“Outstanding Miniseries” is now “Outstanding Limited Series” and Anthologies are included whether HBO likes it or not:

A less catchy title based on an buzzword from young TV execs in the recent resurrection of the miniseries (or whatever you want to call it) format. Seems insubstantial at first glance but there is also a new, more, shall we say specified, set of qualifications. Limited is now defined as “programs of two or more episodes with a total running time of at least 150 program minutes that tell a complete, non-recurring story and do not have an ongoing storyline and/or main characters in subsequent seasons.” Thats a mouthful.

Last year the hit HBO series True Detective, which is a seasonal anthology (each season is a self-contained story), could have submitted as either a miniseries or a drama and opted to enter into the fiercely more competitive drama category; basically to show off how cool they are. They can’t do that anymore. The competition will be thinner in “limited series”, but competition is what they wanted. They may still get it. The limited series category is shaping up to be a lot more interesting as the miniseries , or whatever, is making a huge comeback in the new golden age.

It is unclear how this will affect British dramas such as Sherlock and Luther that traditionally enter in either the miniseries and/or TV-Movie categories due to their distinctly British style of “few movie-length episodes” season format. They will probably be considered full series due to the “150 minutes” clause, but may be able to continue to enter individual episodes as made for TV movies. They will probably try to do this since the TV-Movie category is kind of a joke if you take out the Brits and HBO.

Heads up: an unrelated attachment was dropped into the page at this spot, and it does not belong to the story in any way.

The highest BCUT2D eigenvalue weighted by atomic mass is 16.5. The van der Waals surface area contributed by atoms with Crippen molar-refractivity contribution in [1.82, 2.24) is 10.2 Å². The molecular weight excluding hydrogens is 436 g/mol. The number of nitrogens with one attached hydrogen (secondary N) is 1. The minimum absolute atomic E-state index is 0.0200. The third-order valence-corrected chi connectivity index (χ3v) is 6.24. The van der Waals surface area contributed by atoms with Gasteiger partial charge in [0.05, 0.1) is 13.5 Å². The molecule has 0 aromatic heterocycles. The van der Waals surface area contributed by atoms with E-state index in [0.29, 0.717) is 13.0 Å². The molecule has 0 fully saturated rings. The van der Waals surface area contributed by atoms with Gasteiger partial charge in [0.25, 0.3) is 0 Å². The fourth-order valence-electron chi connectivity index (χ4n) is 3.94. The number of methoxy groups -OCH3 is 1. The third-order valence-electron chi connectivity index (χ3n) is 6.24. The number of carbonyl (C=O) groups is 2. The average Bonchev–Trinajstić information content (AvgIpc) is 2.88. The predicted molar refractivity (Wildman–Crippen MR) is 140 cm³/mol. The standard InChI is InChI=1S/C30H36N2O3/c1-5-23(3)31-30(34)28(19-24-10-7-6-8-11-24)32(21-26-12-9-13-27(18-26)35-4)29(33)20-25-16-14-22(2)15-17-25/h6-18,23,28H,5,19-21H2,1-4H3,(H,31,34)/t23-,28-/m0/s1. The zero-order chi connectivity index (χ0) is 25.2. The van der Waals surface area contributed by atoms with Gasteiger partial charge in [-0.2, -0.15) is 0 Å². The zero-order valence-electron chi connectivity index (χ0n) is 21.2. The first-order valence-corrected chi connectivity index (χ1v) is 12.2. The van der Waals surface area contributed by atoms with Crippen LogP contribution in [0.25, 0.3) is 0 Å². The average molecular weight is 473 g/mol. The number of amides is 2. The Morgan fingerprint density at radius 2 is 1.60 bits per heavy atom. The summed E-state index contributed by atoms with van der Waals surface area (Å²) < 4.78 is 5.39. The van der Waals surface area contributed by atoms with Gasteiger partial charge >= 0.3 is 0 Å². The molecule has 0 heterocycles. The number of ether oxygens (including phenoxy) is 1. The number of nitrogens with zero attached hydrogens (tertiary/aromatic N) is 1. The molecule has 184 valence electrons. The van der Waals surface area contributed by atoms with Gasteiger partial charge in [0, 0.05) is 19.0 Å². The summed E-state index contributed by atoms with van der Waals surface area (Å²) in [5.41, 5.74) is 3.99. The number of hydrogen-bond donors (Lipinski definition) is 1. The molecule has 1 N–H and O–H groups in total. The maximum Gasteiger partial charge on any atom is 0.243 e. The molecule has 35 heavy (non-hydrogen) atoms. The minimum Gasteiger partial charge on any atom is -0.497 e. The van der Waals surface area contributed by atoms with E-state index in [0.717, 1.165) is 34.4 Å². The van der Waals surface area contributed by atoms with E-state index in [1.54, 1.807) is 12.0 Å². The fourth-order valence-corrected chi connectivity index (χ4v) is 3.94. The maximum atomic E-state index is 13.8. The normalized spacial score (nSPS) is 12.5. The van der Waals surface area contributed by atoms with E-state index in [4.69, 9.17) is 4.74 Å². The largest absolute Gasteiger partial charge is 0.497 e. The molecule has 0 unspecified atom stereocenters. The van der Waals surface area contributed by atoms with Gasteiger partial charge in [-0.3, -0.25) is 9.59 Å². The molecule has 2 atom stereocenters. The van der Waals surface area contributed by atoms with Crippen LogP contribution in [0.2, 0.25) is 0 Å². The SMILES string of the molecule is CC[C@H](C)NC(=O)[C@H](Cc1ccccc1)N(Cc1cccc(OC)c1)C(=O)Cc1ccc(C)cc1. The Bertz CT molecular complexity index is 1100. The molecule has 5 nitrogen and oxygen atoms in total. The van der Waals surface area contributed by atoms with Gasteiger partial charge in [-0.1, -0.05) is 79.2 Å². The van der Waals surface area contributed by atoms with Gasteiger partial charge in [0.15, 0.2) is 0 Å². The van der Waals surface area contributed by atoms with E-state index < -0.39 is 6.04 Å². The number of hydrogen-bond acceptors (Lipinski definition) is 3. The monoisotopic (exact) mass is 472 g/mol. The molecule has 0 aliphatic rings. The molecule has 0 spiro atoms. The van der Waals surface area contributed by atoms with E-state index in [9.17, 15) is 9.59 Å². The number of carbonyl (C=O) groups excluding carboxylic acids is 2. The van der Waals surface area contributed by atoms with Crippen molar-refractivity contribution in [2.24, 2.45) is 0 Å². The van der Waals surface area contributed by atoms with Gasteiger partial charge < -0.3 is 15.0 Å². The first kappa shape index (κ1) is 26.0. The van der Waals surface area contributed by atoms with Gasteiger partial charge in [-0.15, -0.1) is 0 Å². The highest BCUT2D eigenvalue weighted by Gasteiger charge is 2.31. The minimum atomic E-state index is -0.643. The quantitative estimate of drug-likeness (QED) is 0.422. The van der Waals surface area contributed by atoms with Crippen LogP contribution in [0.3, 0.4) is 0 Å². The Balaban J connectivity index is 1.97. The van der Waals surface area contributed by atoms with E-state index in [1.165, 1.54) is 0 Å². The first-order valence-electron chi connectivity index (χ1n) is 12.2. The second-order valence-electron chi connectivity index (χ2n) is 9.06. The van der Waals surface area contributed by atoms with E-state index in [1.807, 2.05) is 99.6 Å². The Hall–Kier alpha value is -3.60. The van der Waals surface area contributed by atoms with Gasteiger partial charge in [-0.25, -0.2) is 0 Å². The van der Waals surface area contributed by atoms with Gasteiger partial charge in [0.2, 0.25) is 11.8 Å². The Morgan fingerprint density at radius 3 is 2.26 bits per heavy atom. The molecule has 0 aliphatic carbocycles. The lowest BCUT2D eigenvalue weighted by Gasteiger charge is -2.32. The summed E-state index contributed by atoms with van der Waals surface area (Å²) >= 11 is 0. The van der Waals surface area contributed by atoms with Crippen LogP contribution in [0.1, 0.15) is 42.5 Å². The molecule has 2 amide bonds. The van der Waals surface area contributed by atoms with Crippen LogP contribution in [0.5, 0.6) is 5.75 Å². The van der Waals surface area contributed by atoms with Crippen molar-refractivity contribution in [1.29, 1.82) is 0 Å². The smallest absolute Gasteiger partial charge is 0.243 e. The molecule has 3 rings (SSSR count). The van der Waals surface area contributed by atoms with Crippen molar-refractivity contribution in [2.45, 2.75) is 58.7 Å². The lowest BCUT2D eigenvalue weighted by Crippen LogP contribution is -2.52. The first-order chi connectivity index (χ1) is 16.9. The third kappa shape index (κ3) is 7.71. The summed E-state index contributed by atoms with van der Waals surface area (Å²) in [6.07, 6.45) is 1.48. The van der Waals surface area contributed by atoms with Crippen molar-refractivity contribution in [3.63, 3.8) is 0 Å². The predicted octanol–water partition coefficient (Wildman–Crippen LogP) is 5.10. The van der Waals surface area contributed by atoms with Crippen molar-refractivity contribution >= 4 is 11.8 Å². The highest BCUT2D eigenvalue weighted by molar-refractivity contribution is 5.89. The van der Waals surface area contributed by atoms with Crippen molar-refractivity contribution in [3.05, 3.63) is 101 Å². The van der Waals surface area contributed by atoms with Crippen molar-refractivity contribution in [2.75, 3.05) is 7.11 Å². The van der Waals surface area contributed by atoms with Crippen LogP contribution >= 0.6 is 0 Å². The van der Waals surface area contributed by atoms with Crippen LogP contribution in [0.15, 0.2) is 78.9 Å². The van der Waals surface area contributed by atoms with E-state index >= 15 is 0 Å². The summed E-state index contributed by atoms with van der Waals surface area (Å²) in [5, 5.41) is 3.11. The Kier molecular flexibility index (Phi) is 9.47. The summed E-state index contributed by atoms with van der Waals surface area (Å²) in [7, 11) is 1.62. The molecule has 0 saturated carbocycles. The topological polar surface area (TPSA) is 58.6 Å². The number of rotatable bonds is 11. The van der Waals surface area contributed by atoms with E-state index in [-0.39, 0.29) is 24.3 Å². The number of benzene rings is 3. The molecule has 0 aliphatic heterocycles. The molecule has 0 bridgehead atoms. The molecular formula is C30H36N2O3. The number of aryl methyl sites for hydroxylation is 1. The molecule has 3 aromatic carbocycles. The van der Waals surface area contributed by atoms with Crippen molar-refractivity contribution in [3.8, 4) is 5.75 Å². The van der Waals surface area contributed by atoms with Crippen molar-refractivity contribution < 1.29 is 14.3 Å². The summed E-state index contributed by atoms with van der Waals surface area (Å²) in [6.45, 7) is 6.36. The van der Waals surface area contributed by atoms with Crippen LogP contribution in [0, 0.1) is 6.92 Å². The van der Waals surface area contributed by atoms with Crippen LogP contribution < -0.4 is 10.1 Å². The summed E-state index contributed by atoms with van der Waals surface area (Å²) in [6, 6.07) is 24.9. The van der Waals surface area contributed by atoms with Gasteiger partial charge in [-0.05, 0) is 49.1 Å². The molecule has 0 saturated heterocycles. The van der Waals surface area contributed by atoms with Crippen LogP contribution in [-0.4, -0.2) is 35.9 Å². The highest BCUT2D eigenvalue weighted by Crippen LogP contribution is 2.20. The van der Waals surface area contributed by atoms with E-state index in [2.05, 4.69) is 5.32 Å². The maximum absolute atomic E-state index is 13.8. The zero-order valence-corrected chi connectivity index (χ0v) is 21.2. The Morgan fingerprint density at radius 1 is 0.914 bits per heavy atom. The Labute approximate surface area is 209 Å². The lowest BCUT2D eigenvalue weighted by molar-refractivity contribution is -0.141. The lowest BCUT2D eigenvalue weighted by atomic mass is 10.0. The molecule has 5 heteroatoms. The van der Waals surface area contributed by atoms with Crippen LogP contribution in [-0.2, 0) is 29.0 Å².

Bob Odenkirk in Better Call Saul. Photo Credit: Netflix
Bob Odenkirk in Better Call Saul. Photo Credit: Netflix

Talk Shows and Sketch Comedies are not the same thing.

Seems obvious right? Well, apparently the Emmys just got that memo. In years past talk shows hosts such as Jon Stewart, Bill Maher and Jimmy Fallon have competed in the same category as sketch comedies such as Saturday Night Live and Portlandia. Outstanding Variety Series has been split into “Talk Variety” and “Sketch Variety”. This is good news for everyone involved as, naturally, more programs get recognition. HBO’s news satire Last Week Tonight with John Oliver surprisingly didn’t manage to slip into the Emmys race last year and now is basically a lock for a nomination. This is particularly great news for sketch comedy programs. The variety series award, since its inception in 1951; has consistently given the majority of its nominations and the actual trophy, year after year, to late night talk shows. Not even Saturday Night Live, ever broke this streak. They actually couldn’t even count on a nomination. Now SNL, Portlandia, Key and Peele, etc are in a real race.